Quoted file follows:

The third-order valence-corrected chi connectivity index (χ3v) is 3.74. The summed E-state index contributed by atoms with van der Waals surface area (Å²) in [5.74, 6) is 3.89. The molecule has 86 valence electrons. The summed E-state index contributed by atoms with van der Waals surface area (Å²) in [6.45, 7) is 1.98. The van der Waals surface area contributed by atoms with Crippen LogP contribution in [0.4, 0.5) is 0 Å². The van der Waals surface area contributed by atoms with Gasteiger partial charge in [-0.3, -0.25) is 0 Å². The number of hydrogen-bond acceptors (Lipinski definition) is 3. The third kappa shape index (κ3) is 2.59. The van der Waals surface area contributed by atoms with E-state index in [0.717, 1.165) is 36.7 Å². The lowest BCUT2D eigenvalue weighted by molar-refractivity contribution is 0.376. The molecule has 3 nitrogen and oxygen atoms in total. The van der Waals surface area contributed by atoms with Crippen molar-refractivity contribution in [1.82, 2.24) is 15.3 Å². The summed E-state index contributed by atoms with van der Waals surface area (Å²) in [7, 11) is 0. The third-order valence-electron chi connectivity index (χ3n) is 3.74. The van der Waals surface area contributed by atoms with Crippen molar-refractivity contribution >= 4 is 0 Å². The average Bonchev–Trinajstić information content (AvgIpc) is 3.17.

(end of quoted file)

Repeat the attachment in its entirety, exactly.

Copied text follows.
The third-order valence-corrected chi connectivity index (χ3v) is 3.74. The summed E-state index contributed by atoms with van der Waals surface area (Å²) in [5.74, 6) is 3.89. The molecule has 86 valence electrons. The summed E-state index contributed by atoms with van der Waals surface area (Å²) in [6.45, 7) is 1.98. The van der Waals surface area contributed by atoms with Crippen LogP contribution in [0.4, 0.5) is 0 Å². The van der Waals surface area contributed by atoms with Gasteiger partial charge in [-0.3, -0.25) is 0 Å². The number of hydrogen-bond acceptors (Lipinski definition) is 3. The third kappa shape index (κ3) is 2.59. The van der Waals surface area contributed by atoms with E-state index in [0.717, 1.165) is 36.7 Å². The lowest BCUT2D eigenvalue weighted by molar-refractivity contribution is 0.376. The molecule has 3 nitrogen and oxygen atoms in total. The van der Waals surface area contributed by atoms with Crippen molar-refractivity contribution in [1.82, 2.24) is 15.3 Å². The summed E-state index contributed by atoms with van der Waals surface area (Å²) in [7, 11) is 0. The third-order valence-electron chi connectivity index (χ3n) is 3.74. The van der Waals surface area contributed by atoms with Crippen molar-refractivity contribution >= 4 is 0 Å². The average Bonchev–Trinajstić information content (AvgIpc) is 3.17.